Every now and then, I get a book that has all the things I’ve wanted in an adventure. I end up devouring the book, staying up far too late, and then suffering from a book hangover for a while. Uprooted, by Naomi Novik, turned out to be just such a book for me, living up to all the praise I’ve heard about it since it was published last year. This book has Eastern European folklore, dire situations, daring chases and escapes, magical warfare, breathtaking villainy, redemption, and just a soupçon of love. Oh, how I loved this book!
Agnieszka is as surprised as anyone when the local wizard picks her for her his next servant/assistant. The wizard, known as the Dragon, keeps the Wood from taking over the valley where Agnieszka’s village and a number of other rural towns are located. The Wood has been waging mindless war on the people in this region of Polnya for longer than anyone can remember. Deadly pollens drive people mad and various creatures have been known to snatch people away, never to be seen again. Without the Dragon, everything Agnieszka knows would be destroyed within days. At one point, Agnieszka talks about the sinister forest:
I’d always hated the Wood, of course, but distantly. It had been a hailstorm before harvest, a swarm of locusts in the field; more horrible than those things, more like a nightmare, but still just acting according to its nature. Now it was something else entirely, a living thing deliberately reaching out the full force of its malice to hurt me, to hurt everyone I loved; looming over my entire village and ready to swallow it up just like Porosna. (181*)
Throughout the book, speeches like this and other descriptions of the Wood reminded me that Europe was, for centuries, covered in primeval forest—a forest that inspired many of the fairy tales we still tell today.
If Uprooted were pure fairy tale, ordinary life concerns would be glossed over and a magical thingie would be all Agnieszka needs to right all the wrongs the Wood has done. Uprooted is not that kind of story. For one, Agnieszka is always filthy. She can’t cook without ruining a dress and ending up with food in her hair. It drives the Dragon nuts. For another thing, Agnieszka’s magic, once she discovers it, is just as unruly as she is. Where the Dragon can summon magic with a careful phrase, Agnieszka’s involves singing magic words to old folk tunes, a few handfuls of herbs or rocks, and a certain amount of stubbornness. (She reminds me a lot of the witches from Terry Pratchett’s Discworld series, though Agnieszka doesn’t practice headology on people.) These flaws made me fall utterly in love with this character.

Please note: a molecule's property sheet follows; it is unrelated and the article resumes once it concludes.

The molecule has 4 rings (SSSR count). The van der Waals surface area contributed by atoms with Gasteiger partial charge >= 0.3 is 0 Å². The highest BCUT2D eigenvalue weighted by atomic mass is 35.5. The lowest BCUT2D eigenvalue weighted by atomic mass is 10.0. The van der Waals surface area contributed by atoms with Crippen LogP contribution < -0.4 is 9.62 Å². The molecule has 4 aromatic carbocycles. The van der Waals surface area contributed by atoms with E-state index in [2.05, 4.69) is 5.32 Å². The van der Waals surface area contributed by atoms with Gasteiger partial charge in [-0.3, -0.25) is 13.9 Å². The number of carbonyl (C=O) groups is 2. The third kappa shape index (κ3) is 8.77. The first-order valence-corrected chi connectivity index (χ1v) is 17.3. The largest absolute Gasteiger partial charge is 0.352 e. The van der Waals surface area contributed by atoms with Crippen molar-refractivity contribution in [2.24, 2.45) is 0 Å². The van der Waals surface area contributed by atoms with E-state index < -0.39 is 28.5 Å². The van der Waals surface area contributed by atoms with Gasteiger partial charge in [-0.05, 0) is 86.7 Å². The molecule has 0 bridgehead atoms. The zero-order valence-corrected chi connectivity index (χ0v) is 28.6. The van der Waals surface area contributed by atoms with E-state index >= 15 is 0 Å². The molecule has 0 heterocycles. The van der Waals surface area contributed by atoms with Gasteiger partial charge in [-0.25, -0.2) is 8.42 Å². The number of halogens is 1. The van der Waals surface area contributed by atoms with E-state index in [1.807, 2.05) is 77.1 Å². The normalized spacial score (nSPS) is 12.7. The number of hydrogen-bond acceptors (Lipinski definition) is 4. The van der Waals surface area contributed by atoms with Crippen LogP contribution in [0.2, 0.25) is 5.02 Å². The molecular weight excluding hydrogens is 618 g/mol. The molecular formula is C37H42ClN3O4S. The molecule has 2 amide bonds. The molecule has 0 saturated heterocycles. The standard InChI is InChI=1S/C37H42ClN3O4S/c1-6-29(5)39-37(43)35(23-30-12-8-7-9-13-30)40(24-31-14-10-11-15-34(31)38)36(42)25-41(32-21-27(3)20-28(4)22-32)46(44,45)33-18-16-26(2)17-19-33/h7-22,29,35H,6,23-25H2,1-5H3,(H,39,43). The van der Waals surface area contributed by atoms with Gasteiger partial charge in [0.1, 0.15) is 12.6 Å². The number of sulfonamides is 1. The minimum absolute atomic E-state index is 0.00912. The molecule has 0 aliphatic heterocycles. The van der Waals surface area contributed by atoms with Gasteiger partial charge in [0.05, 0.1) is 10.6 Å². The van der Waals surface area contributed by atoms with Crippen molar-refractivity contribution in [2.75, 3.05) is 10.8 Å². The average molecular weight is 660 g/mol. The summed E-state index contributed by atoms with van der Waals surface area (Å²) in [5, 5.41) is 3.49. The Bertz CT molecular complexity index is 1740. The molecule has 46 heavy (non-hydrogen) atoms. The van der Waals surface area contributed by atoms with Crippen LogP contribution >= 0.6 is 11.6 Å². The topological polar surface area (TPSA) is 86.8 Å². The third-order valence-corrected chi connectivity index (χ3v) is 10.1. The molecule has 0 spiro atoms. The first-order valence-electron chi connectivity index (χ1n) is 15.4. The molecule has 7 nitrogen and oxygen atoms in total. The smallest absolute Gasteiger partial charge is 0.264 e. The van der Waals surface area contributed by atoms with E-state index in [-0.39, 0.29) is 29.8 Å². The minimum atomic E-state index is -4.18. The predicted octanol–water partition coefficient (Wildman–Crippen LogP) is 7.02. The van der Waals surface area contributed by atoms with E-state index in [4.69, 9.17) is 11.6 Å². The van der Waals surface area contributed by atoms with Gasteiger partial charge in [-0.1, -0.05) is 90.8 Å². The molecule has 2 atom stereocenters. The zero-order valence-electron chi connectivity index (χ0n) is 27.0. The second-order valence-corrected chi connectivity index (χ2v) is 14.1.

As the story rolls along, things get more complicated than just the Dragon and Agnieszka trying to hold off the Wood, mostly because Agnieszka refuses to take the fact that no one has done certain things before as a reason to not try. When representatives of the King of Polnya and one of the princes show up at the Dragon’s tower, everything goes to hell in short order. I was fascinated by the way that almost everything that the protagonists would do from the best of intentions would turn into disaster. I could follow their logic right back to the beginning and not find any flaw, yet still see how good intentions can be used against these characters when their enemy knows them so well.
In order to resolve all these conflicts, Agnieszka and the Dragon have to resort to some of my favorite tropes in folklore and fairy tales: extreme cleverness and a keen enough insight to see what the real problem is. Since Agnieszka is such an iconoclast when it comes to what people expect of her, she is the perfect person to figure out how to stop a messy, magical war before it claims even more lives.
I enjoyed Uprooted so much that I kind of regret borrowing it from the library, because I want a copy of my own that I can dive back into the story as often as I want.
* Quote is from the 2015 Random House kindle edition.